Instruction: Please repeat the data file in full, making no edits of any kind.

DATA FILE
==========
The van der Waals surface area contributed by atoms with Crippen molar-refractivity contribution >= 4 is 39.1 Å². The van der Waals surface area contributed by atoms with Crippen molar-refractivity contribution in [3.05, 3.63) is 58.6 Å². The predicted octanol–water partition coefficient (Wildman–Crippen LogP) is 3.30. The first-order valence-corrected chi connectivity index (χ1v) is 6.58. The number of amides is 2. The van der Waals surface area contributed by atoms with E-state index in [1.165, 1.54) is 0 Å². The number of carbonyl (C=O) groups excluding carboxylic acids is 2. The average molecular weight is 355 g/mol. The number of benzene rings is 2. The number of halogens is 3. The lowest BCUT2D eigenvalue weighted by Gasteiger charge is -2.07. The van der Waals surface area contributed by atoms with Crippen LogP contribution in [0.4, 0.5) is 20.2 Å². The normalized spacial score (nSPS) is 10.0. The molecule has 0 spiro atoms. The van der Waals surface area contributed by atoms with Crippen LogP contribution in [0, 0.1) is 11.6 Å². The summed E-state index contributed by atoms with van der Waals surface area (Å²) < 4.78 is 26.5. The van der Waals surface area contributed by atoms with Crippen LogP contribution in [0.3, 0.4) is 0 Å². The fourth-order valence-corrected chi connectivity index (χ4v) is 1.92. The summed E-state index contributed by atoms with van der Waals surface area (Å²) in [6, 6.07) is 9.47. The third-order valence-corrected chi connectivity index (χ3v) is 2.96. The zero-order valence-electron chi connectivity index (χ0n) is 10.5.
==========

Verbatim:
The van der Waals surface area contributed by atoms with Crippen molar-refractivity contribution >= 4 is 39.1 Å². The van der Waals surface area contributed by atoms with Crippen molar-refractivity contribution in [3.05, 3.63) is 58.6 Å². The predicted octanol–water partition coefficient (Wildman–Crippen LogP) is 3.30. The first-order valence-corrected chi connectivity index (χ1v) is 6.58. The number of amides is 2. The van der Waals surface area contributed by atoms with E-state index in [1.165, 1.54) is 0 Å². The number of carbonyl (C=O) groups excluding carboxylic acids is 2. The average molecular weight is 355 g/mol. The number of benzene rings is 2. The number of halogens is 3. The lowest BCUT2D eigenvalue weighted by Gasteiger charge is -2.07. The van der Waals surface area contributed by atoms with Crippen LogP contribution in [0.4, 0.5) is 20.2 Å². The normalized spacial score (nSPS) is 10.0. The molecule has 0 spiro atoms. The van der Waals surface area contributed by atoms with Crippen LogP contribution in [0, 0.1) is 11.6 Å². The summed E-state index contributed by atoms with van der Waals surface area (Å²) < 4.78 is 26.5. The van der Waals surface area contributed by atoms with Crippen LogP contribution in [0.3, 0.4) is 0 Å². The fourth-order valence-corrected chi connectivity index (χ4v) is 1.92. The summed E-state index contributed by atoms with van der Waals surface area (Å²) in [6, 6.07) is 9.47. The third-order valence-corrected chi connectivity index (χ3v) is 2.96. The zero-order valence-electron chi connectivity index (χ0n) is 10.5.